Point of care platelet activity measurement in primary PCI [PINPOINT-PPCI]: a protocol paper

Thomas W Johnson, Debbie Marsden, Andrew Mumford, Katie Pike, Stuart Mundell, Mark Butler, Julian W Strange, Ruth Bowles, Chris A Rogers, Andreas Baumbach, Barnaby C Reeves

Research output: Contribution to journalArticle (Academic Journal)peer-review

3 Citations (Scopus)


BACKGROUND: Optimal treatment of acute ST-elevation myocardial infarction (STEMI) involves rapid diagnosis, and transfer to a cardiac centre capable of percutaneous coronary intervention (PCI) for immediate mechanical revascularisation. Successful treatment requires rapid return of perfusion to the myocardium achieved by thromboaspiration, passivation of the culprit lesion with stent scaffolding and systemic inhibition of thrombosis and platelet activation. A delicate balance exists between thrombosis and bleeding and consequently anti-thrombotic and antiplatelet treatment regimens continue to evolve. The desire to achieve reperfusion as soon as possible, in the setting of high platelet reactivity, requires potent and fast-acting anti-thrombotic/anti-platelet therapies. The associated bleeding risk may be minimised by use of short-acting anti-thrombotic intravenous agents. However, effective oral platelet inhibition is required to prevent recurrent thrombosis. The interaction between baseline platelet reactivity, timing of revascularisation and effective inhibition of thrombosis is yet to be formally investigated.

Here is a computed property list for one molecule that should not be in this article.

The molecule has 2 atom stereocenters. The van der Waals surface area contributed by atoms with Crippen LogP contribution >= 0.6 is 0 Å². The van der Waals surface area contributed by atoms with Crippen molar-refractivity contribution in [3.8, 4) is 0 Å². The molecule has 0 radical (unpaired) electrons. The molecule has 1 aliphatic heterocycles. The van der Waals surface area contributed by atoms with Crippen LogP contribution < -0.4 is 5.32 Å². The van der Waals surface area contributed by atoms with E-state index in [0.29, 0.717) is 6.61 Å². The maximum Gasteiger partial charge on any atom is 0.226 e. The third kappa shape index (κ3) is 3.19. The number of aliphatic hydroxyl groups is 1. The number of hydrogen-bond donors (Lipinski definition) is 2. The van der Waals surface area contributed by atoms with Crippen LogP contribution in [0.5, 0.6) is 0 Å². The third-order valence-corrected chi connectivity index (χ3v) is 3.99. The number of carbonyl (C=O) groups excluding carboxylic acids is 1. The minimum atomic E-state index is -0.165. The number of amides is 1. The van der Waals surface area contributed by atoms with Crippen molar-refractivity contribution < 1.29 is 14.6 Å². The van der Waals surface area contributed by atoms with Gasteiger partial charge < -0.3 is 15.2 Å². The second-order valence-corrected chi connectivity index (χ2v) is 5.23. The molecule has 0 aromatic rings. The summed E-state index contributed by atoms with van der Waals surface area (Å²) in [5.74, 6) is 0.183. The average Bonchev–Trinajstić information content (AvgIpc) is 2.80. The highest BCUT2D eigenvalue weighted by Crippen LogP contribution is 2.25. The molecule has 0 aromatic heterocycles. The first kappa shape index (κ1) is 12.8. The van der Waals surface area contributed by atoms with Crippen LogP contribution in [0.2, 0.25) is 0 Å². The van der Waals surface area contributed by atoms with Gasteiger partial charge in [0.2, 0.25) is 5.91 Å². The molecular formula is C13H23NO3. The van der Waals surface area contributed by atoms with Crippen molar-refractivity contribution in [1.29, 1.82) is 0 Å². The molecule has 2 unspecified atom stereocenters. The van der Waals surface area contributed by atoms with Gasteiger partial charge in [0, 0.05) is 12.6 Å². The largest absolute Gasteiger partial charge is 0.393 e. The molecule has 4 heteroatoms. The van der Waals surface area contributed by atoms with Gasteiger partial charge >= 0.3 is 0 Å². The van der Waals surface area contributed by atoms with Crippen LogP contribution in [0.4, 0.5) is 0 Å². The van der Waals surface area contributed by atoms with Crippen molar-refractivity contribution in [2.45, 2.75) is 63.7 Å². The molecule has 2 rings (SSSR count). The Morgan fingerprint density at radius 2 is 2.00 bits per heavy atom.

METHODS/DESIGN: We present a protocol for a prospective observational study in patients presenting with acute STEMI treated with primary PCI (PPCI) and receiving bolus/infusion bivalirudin and prasugrel therapy. The objective of this study is to describe variation in platelet reactivity, as measured by the multiplate platelet function analyser, at presentation, the end of the PPCI procedure and 1, 2, & 24 hours post-procedure. We intend to assess the prevalence of high residual platelet reactivity within 24 hours of PPCI in acute STEMI patients receiving prasugrel and bivalirudin. Additionally, we will investigate the association between high platelet reactivity before and after PPCI and the door-to-procedure completion time.This is a single centre study with a target sample size of 108 participants.

DISCUSSION: The baseline platelet reactivity on presentation with a STEMI may impact on the effect of acute anti-thrombotic and anti-platelet therapy and expose patients to a heightened risk of bleeding or ongoing thrombosis. This study will define the baseline variation in platelet reactivity in a population of patients experiencing acute STEMI and assess the pharmacodynamic response to combined treatment with bivalirudin and prasugrel. The data obtained from this trial will be hypothesis generating for future trials testing alternative pharmacotherapies in the acute phase of treatment for STEMI.

TRIAL REGISTRATION: This study has approval from Wiltshire research ethics committee (10/H0106/87) and is registered with current controlled trials (http://www.controlled-trials.com/ISRCTN82257414).

Original languageEnglish
Pages (from-to)44
JournalBMC Cardiovascular Disorders
Publication statusPublished - 2014

Structured keywords

  • BTC (Bristol Trials Centre)
  • Centre for Surgical Research

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